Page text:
Peter states that the “gift of the Holy Spirit” is a “gift” that is “poured out.” Every Bible student should pay attention to that language as it also appears in Acts 2:33 and is found in Joel’s prophecy that Peter used as the basis of the activity in Acts 2. The words of God’s prophets are never meaningless or coincidental. That which was “poured out” in Acts 2 was “seen and heard.” The “poured out” Spirit of Joel’s prophecy gave “prophecy, visions, and dreams.” The “poured out” gift in the house of Cornelius baptized its members in the Holy Spirit and produced the same tongue-speaking recorded at the beginning in Acts 2. If it were not for the troubling implications which challenge the view of a non-prophetic gift of the Holy Spirit, connecting Acts 2 with Acts 10-11 (as Peter does) would be done naturally by most Bible students. If God were desirous of drawing a clear distinction between the “gift of the Holy Spirit” and the “gifts of the Holy Spirit,” He chose a very suspect way of accomplishing that task.

The fifth occurrence of gift and Spirit together in the same passage is found in Hebrews 6:4. There “tasting the heavenly gift” is connected to having “shared in the Holy Spirit.” Notice the other words in that same context:

For it is impossible, in the case of those who have once been enlightened, who have tasted the heavenly gift, and have shared in the Holy Spirit, and have tasted the goodness of the word of God and the powers of the age to come (Hebrews 6:4-5)

The individuals under discussion in this text have been enlightened, have the heavenly gift, share in the Holy Spirit, have tasted the word of God and have powers of the age to come. What, other than the prophetic abilities of the Holy Spirit, would give a first-century saint knowledge of God’s word, a dispensation of divine powers, and some measure of enlightenment from God? As we know, the prophetic powers of the Spirit were at work among the recipients of Hebrews (2:4), how could this verse, in its original context, be referring to any other work?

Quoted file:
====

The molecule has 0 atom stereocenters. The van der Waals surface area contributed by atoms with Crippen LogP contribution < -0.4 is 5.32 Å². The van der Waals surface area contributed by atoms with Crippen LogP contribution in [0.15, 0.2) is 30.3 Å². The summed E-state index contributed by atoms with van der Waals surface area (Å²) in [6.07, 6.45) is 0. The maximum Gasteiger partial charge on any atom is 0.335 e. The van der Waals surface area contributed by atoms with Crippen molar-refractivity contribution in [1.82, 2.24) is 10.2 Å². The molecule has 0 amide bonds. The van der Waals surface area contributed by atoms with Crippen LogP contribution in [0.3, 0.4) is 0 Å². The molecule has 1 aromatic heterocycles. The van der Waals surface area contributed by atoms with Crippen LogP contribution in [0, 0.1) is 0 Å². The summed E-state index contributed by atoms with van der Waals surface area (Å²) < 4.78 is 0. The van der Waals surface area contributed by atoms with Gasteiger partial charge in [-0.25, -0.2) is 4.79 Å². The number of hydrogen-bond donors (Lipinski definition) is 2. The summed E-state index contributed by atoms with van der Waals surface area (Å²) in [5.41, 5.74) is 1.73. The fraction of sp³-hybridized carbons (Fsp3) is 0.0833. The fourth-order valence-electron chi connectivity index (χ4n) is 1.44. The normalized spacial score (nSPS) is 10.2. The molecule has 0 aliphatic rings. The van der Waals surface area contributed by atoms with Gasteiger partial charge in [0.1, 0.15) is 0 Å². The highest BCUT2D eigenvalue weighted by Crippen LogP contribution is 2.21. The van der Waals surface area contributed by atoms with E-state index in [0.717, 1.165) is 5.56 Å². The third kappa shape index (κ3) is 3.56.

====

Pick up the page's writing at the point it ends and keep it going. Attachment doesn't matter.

The last appearance of “gift” and “Spirit” together is found in 2 Timothy 1:6-7: “For this reason I remind you to fan into flame the gift of God, which is in you through the laying on of my hands, for God gave us a spirit not of fear but of power and love and self-control.” There is some ambiguity in the “spirit” reference in this text. Some translations render the verse as “the spirit” and other translations, such as the ESV, render the passage as a reference to the human spirit by saying simply “a spirit.” For this discussion, the specific usage of the word “spirit” has little impact on the meaning. What is easy to see is that the “gift of God” comes through the laying on of an apostle’s hand in the person of Paul. The connection back to Acts 8 and Acts 19 is easily made. Prophetic abilities were given through that means to the early saints including Timothy.

In every context outside of Acts 2:38 whenever the word “gift” appears alongside the “Spirit” it is a reference of prophetic abilities. How then in Acts 2, when nine previous references to the Holy Spirit in the context have all been prophetic in nature, can a reader assign a non-prophetic meaning to the gift of the Holy Spirit?

This truth must be remembered:

No argument can be crafted from verses which connect “gift” and “Spirit” to establish a non-prophetic work of the Holy Spirit.

That is telling and indicative that the gift of the Holy Spirit produces only prophetic abilities.

(One More Article in this 4 part series)